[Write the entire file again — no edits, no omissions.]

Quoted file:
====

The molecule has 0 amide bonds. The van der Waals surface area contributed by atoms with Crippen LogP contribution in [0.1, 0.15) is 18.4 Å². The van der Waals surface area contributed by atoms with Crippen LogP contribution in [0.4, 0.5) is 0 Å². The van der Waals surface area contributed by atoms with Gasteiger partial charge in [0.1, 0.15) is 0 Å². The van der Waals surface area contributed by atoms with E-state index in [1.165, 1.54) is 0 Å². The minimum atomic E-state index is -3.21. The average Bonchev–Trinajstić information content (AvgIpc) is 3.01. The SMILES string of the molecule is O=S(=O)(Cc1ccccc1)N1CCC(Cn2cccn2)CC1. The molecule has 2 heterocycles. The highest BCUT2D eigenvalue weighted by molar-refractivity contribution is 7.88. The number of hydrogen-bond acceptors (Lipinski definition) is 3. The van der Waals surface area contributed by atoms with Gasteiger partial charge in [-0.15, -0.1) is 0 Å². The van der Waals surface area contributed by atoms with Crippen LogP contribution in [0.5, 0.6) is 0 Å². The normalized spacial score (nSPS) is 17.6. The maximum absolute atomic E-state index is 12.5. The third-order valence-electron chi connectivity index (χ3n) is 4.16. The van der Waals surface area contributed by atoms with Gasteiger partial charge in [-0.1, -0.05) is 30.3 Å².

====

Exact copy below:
The molecule has 0 amide bonds. The van der Waals surface area contributed by atoms with Crippen LogP contribution in [0.1, 0.15) is 18.4 Å². The van der Waals surface area contributed by atoms with Crippen LogP contribution in [0.4, 0.5) is 0 Å². The van der Waals surface area contributed by atoms with Gasteiger partial charge in [0.1, 0.15) is 0 Å². The van der Waals surface area contributed by atoms with E-state index in [1.165, 1.54) is 0 Å². The minimum atomic E-state index is -3.21. The average Bonchev–Trinajstić information content (AvgIpc) is 3.01. The SMILES string of the molecule is O=S(=O)(Cc1ccccc1)N1CCC(Cn2cccn2)CC1. The molecule has 2 heterocycles. The highest BCUT2D eigenvalue weighted by molar-refractivity contribution is 7.88. The number of hydrogen-bond acceptors (Lipinski definition) is 3. The van der Waals surface area contributed by atoms with Gasteiger partial charge in [-0.15, -0.1) is 0 Å². The van der Waals surface area contributed by atoms with Crippen LogP contribution in [0.5, 0.6) is 0 Å². The normalized spacial score (nSPS) is 17.6. The maximum absolute atomic E-state index is 12.5. The third-order valence-electron chi connectivity index (χ3n) is 4.16. The van der Waals surface area contributed by atoms with Gasteiger partial charge in [-0.1, -0.05) is 30.3 Å².